Hearsay & News Review
Welcome to the New Year and
New President with majorities in the Congress. However, if all the benefits laws
pass, it will put even more stress on employers trying to cope with rising
costs. The Lilly Ledbetter laws
could prove very costly. The COBRA bill being proposed has an estimated cost of
$39 to $65 Billion according to PwC. Technically,
how will the government make sure COBRA beneficiaries are given the money and
that employers and insurance companies are paid? In the midst of all the layoffs
occurring, this should be a real nightmare. Given the cost to employers, we fail
to see the economic stimulus.
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reports that during the first six months of 2008,
self-insured medical enrollment grew by 1.6 million lives, or 2.2% to
more than 75.3 million members nationwide. We would guess that a lot of that
movement is about avoiding costly state mandates. Historically, it has been hard
to secure self-funded quotes for employers with less than 100 employees insured,
but S&S Benefits has discovered some markets/products that can make
self-funding palatable for some companies with less than 100 employees. It does
remove the veil of missing claim experience that makes it so hard to understand
rate increases in the pooled marketplace-especially if you think your group is
reported that during the first six months of 2008, CDHP enrollment grew by
nearly 900,000 lives as employers shifted more costs to employees.
Researchers analyzed medical
claim data on 17 million employees and discovered that lupus costs employers an
average of nearly $20,000 per patient per year. Asthma costs were $8,907 and
diabetes costs were $14,709, while heart disease patients cost $17,860.
Prevalence of the lupus is small, so the average cost per employee per year for
lupus was $22, while the asthma cost was $191 and heart disease was $312.
We previously reported that
Humana had ended their contract with Rush Health Systems in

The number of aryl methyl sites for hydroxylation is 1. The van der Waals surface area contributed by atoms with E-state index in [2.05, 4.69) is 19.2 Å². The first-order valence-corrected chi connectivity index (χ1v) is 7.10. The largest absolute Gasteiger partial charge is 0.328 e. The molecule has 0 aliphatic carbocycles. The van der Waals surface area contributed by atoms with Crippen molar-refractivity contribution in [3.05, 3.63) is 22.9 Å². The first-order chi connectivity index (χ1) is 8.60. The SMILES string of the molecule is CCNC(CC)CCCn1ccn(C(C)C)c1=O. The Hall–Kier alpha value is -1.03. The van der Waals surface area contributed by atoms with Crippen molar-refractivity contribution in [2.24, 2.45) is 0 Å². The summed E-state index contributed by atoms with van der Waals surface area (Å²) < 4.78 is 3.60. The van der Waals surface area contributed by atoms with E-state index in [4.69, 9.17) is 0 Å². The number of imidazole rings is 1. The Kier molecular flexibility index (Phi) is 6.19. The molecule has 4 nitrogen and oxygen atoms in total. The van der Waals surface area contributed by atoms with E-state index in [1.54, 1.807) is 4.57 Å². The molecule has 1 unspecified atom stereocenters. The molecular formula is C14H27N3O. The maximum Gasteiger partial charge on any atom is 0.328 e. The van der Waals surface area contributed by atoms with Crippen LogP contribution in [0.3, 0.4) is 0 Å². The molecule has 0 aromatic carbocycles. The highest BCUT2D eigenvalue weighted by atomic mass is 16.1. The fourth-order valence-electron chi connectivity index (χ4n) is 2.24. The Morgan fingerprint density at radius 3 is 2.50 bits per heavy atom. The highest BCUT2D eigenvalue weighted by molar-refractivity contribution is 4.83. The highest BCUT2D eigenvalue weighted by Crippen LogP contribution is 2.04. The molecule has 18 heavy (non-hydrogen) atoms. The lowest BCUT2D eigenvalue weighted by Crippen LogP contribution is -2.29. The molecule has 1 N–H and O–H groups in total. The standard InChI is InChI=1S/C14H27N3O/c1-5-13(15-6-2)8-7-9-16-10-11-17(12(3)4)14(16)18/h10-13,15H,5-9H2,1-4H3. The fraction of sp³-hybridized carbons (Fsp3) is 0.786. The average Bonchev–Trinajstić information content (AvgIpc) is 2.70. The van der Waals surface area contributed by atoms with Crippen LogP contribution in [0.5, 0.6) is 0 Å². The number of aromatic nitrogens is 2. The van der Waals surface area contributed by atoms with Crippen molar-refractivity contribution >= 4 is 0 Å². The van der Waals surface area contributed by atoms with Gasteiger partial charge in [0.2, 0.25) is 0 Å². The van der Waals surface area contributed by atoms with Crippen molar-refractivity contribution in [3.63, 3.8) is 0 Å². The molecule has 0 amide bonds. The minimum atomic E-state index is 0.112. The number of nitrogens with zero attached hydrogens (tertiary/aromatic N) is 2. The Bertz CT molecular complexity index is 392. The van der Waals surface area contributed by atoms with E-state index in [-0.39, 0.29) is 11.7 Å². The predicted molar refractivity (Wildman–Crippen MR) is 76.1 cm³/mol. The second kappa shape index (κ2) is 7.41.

. As usual, an agreement was reached and Humana was re-contracted on January 1st,
UHC decided to settle the
class action litigation against it for the operation of Ingenix database that
serves as the out of network UCR database for many insurance companies and third
party administrators. As part of the agreement UHC will spin off Ingenix to a
non-insurance company that will contract with a university to redevelop the
database. This could prove costly to employers, since the new methodology of the
database may allow providers to game the system by inflating charges that will
affect UCR in the next year. Ingenix methodologies that accounted for that
gaming of the system were reportedly part of the issue in the litigation. We
wish UHC had fought the suit.
A division of the US Treasury
has issued a report that Medicare hospital insurance benefits began to exceed
program tax revenues in 2008, while SS benefits are anticipated to reach that
point in 2017. Largest contributors to government net cost are HHS (19.6%), DOD
(20.3%), SSA (18.2%) and interest paid on debt. Federal employees’ and
veterans’ benefits payable in 2008 have exploded from $90.1B in 2007 to $549.8
New Towers survey data says
that employers will pay $9,552 per employee year in 2009, up 6% from 2008. In
other news, the Federal government’s employee health plan will cost 8% more in
2009, a large jump from a 2.9% increase in 2008 and 2.3% in 2007. A PwC study
found that most of the growth in premiums in 2007 was attributable to inflation.
More that ¾ of the increase was due to rising provider costs.
The Institute for Health and
Socio-Economic Policy and California Nurses Organization has put out a long
study that purports to justify a stimulus to the economy under a single
(government) payer health system. In the interest of academics we downloaded the
document and started reading. After an hour of the unsubstantiated pabulum
(basically pulling job growth statistics out of thin air), we gave up.